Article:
Recommendation 1: The panel recommends the use of tourniquets in the prehospital setting for the control of significant extremity hemorrhage if direct pressure is ineffective or impractical.

Strength of Recommendation: Strong

Quality of Evidence: Moderate. The overall quality of the evidence for survival benefits of tourniquet use was upgraded from Low to Moderate, based on the large effect size. The evidence for preventing amputation was very low, due to a smaller effect size and issues relating to confounding (see Table 2 in the original guideline document).

Remarks: The panel believes that tourniquets used to treat severe extremity hemorrhage have a clear survival benefit, demonstrated by a large and consistent effect size across several studies. The panel discussed that direct pressure may be ineffective in the setting of major arterial injury or impractical in circumstances with limited manpower, unsecure scene, or when complex extrication or extraction is required.

Recommendation 2: The panel suggests using commercially produced windlass, pneumatic, or ratcheting devices that have been demonstrated to occlude arterial flow.

Strength of Recommendation: Weak

Quality of Evidence: Low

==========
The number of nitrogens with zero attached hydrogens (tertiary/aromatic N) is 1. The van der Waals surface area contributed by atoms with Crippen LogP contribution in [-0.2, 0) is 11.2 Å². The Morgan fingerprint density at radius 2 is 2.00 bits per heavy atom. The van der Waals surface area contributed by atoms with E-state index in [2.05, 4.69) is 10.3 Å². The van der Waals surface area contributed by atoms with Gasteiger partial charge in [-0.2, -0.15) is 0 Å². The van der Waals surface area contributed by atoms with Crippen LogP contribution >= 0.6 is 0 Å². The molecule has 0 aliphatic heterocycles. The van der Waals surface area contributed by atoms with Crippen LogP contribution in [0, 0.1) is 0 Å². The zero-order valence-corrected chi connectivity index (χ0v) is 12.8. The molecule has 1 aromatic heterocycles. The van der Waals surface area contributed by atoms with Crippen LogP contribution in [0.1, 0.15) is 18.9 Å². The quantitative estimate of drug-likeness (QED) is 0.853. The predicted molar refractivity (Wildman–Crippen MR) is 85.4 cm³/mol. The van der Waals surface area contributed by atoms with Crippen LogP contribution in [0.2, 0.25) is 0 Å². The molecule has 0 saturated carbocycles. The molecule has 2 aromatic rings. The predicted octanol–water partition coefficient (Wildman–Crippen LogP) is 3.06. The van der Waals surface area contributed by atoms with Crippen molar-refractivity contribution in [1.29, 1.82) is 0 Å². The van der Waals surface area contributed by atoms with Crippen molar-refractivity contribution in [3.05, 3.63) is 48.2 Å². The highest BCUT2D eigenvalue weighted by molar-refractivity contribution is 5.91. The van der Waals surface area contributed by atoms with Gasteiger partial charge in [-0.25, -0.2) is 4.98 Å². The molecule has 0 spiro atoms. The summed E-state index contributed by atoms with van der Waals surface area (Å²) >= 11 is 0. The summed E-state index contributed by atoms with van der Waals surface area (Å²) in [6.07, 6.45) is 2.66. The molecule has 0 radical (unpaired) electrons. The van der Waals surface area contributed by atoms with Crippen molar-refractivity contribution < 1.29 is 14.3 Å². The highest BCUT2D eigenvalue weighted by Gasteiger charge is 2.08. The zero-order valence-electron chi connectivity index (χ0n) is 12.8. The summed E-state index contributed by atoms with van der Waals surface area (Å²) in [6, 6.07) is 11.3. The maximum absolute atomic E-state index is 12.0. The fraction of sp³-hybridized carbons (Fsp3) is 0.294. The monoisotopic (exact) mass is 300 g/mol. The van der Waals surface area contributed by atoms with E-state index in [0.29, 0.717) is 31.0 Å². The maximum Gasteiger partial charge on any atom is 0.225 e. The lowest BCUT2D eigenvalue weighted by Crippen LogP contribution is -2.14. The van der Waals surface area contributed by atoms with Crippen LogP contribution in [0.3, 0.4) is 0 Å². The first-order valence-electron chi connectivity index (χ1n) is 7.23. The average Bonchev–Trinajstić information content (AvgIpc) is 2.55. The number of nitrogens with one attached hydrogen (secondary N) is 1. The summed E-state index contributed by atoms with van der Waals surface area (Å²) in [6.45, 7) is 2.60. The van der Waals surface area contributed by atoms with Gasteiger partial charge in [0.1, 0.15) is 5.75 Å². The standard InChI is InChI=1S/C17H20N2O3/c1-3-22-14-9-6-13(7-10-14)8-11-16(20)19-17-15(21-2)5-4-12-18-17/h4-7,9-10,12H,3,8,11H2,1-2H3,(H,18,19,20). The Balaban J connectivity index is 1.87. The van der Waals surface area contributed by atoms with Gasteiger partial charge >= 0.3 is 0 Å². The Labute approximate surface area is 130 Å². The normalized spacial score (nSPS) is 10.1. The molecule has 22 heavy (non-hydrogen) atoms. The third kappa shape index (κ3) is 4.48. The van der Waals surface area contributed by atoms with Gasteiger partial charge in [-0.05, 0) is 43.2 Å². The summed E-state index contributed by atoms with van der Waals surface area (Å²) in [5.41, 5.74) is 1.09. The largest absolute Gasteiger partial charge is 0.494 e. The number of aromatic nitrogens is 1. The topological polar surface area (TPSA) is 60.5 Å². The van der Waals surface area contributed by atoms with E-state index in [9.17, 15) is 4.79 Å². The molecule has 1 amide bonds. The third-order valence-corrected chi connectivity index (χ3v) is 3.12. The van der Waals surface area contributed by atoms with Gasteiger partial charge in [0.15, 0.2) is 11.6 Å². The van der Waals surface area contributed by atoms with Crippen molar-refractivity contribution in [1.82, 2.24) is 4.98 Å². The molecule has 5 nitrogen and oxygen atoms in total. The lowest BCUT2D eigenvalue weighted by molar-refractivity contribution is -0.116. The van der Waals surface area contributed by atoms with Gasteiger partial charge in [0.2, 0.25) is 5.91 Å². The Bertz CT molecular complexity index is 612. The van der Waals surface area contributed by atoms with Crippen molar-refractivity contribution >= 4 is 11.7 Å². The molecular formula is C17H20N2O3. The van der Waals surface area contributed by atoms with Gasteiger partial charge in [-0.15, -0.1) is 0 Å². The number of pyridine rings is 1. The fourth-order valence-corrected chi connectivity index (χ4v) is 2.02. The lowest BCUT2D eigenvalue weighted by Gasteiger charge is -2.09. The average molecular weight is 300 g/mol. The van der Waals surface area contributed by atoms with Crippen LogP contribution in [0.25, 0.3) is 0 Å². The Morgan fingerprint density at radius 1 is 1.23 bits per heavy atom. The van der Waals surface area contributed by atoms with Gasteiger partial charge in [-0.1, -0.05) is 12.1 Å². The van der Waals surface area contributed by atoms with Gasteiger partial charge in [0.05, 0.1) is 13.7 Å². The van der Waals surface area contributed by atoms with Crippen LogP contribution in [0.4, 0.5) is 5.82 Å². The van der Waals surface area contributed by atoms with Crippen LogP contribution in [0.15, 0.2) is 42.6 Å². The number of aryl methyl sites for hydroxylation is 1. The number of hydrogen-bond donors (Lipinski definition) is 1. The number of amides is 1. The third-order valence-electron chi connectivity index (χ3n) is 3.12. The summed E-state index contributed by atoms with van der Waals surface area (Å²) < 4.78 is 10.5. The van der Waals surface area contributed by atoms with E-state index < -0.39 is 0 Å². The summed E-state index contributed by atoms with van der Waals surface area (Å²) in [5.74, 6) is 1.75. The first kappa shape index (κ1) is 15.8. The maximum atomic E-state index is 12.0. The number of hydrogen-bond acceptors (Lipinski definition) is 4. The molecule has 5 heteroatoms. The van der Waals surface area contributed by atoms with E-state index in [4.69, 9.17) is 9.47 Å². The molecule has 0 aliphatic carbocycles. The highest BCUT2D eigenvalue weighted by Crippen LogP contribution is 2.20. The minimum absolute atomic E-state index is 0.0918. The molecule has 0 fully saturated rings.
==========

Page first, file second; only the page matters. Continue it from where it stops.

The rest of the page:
Remarks: The panel discussed the military experience with varying types of tourniquets and felt that tourniquet selection should be based on proven effectiveness at arterial occlusion. Tourniquets that impede venous return without adequate arterial occlusion may only worsen hemorrhage and increase complications.

Recommendation 3: The panel suggests against the use of narrow, elastic, or bungee-type devices.

Strength of Recommendation: Weak

Quality of Evidence: Low

Remarks: The panel discussed the military experience with varying types of tourniquets and felt that tourniquet selection should be based on proven effectiveness at arterial occlusion. Tourniquets that impede venous return without adequate arterial occlusion may only worsen hemorrhage and increase complications.

Recommendation 4: The panel suggests that improvised tourniquets be applied only if no commercial device is available.

Strength of Recommendation: Weak

Quality of Evidence: Low

Remarks: The panel discussed the military experience with varying types of tourniquets and felt that tourniquet selection should be based on proven effectiveness at arterial occlusion. Tourniquets that impeded venous return without adequate arterial occlusion may only worsen hemorrhage and increase complications. Commercially available tourniquets are favored over improvised tourniquets unless there is no other option.

Recommendation 5: The panel suggests against releasing a tourniquet that has been properly applied in the prehospital setting until the patient has reached definitive care.

Strength of Recommendation: Weak

Quality of Evidence: Low

Remarks: Given the relatively short transport times for most civilian emergency medical services (EMS) agencies, the committee felt the safest option was to leave a tourniquet that had been placed in the field in place until the patient can be assessed in the hospital. There may be exceptions to this approach for prolonged transport times or austere environments. In these circumstances, prehospital providers should consult direct (online) physician medical direction.

Junctional Hemorrhage Devices